Tuesday, March 31, 2015

Sometimes, Bitching is Just Bitching

There's this weird thing that I've noticed happening more and more all over the internet, and I wish it would just stop already. You know what it is too, c'mon, admit it, we've all done it from time to time and now it's turning into a competitive sport, which is only going to make us all tired and crazy and grouchy.

Say it with me: It's time to let go of Comparison Parenting.

I think we all know what I'm talking about, those statements we hear where the speaker asserts their opinion and follows it up with "because I love my child more". I don't mind the 'and this works for us' sort of statements or summaries, or even a strongly written piece on child psychology; I'm not concerned with those sorts of things. No, it's more the Tiger Mom vs French Parenting vs Free Range vs fill in your favorite or most obnoxious parenting trend here. Some of these philosophies are just as out of balance as the other parenting styles they decry. Frenchie Mama complains American kids are spoiled; her children eat their vegetables. Tiger Mom dutifully requires her child to work hard because we are too soft on our kids and they aren't disciplined enough. Yeah, I get it. We're all fallible parents--- inevitably so--so that no matter if you let them walk around the block alone at 7 or if you are considering getting a GPS chip installed so you can track them everywhere, we are still going to eff up.



"No one tells my kid what to do. I'll go all Mama Bear on their ass."
"My parents won't follow our rules for our kids when we let them watch the children for the weekend." 
" I can't believe my child's (teacher, school, friend's mom, father, mother) did that!"

Somehow it's easier to be affronted and put someone else down instead of looking at our own situation and how our own actions and thoughts influence how we feel about that other parent or other person. Today I came across a very confusing article entitled "Why It's Important for Parents to Bitch About Their Kids" by Clint Edwards. He states that he received flak from other parents from some previous posts where he apparently complained about his kids.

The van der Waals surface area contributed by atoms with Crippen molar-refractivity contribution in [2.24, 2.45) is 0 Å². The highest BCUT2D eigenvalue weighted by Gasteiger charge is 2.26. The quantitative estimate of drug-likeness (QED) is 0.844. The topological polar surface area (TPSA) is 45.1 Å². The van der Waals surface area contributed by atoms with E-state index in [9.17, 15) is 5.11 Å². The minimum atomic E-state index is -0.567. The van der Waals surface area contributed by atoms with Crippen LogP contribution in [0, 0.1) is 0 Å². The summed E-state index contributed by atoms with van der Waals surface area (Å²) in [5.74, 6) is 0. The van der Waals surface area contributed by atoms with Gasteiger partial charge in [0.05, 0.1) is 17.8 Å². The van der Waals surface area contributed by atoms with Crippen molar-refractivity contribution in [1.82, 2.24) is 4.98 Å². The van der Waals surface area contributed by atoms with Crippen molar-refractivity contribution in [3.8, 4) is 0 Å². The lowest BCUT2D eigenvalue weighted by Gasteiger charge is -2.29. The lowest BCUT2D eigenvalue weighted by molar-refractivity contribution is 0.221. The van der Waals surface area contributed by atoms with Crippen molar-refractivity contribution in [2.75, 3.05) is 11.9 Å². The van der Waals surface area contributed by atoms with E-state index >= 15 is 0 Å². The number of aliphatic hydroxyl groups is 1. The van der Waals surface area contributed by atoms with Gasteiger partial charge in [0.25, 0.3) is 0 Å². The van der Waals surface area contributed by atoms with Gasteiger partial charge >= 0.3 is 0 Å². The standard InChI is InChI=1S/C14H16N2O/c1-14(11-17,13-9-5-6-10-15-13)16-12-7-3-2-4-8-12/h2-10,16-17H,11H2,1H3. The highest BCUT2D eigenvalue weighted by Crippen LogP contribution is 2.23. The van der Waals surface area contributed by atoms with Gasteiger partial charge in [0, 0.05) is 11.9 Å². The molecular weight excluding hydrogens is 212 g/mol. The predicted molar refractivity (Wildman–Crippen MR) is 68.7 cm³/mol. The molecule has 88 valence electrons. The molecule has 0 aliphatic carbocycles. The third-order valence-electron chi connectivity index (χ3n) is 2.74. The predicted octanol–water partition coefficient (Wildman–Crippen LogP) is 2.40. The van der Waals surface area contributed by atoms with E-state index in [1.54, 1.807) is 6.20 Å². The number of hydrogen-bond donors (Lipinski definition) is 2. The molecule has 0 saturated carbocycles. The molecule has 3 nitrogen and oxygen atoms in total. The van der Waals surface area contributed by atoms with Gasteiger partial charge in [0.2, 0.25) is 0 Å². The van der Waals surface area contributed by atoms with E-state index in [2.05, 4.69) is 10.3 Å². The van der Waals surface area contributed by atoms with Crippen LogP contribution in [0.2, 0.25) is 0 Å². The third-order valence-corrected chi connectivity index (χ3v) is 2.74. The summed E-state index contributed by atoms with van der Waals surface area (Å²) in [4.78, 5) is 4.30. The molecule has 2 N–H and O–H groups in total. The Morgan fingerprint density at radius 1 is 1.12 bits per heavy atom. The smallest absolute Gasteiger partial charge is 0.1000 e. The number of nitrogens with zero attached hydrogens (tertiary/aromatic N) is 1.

Okay, so most of us do it from time to time, some of us daily, some of us not so much. Complain, that is. Yeah, we can gripe and grumble and so what? A vent sometimes is healthy and normal; getting fixated on a problem, though, means that it's time to stop bitching and start getting solution-oriented.
I get the authors assertion that sometimes, bitching means that parents can feel better, less alone, when they can complain to each other and realize "hey, yeah, my kid is normal because this other parent's kids are going through this too." Community building? Hey, that's good, right?

But that's not the crux of Edwards's post. He goes on to declare this little head-scratcher:

"This is exactly why bitching about kids online is so important. It gives parents confidence. It allows us to laugh at stressful situations. It grants us a feeling of shared camaraderie and an understanding that we are sharing similar challenges and it's okay to be frustrated. It's okay to feel like you are doing it wrong. It's okay to be moody and sleepy. It doesn't mean that parenting isn't rewarding and it doesn't mean you don't love your children.

In fact, it means you love them more."

What? I am fine with most of it, truly believe it, but that last part about loving them more because you bitch about them? More than what? More than if you didn't complain? More than someone else who chooses not to complain?

More than what, Mr Edwards? More than WHAT?

The author goes on to make a comparison of motivations, which you can read for yourself, and assumes that the parent who doesn't complain about their kids is doing that just for show. Not bitching, that is. Really? Is personality not a factor? Lets try to apply this strange logic to something many stay at home parents sometimes bitch about: housework. In fact, take my husband and I. Joe does housework and will tell me every.single.thing he has done. Me? Meh, I know I did it and I don't want to make my eyes glaze over, so I just don't really talk about this unless there's a problem. The sink isn't draining well? That's a problem to discuss. Just talking, though, about how dirty the floors are lately or how I hate doing dishes over and over and over again or how the laundry is always waiting for me... really? I'm boring the hell out of myself right now. It doesn't make me feel better, it makes me dislike the tasks I have to do even more, so I don't go there, I just try to get it done.

The same goes for taking care of the cats. Griping about it doesn't mean I love them more. I mean, they have their proclivities, those kitties do, and frankly, there are far better smells in this world than cat food and cat box. Yet, at some point if I complained about them so much, someone would likely be tempted to tell me "Maybe you just shouldn't have cats."

In short, bitching gets old.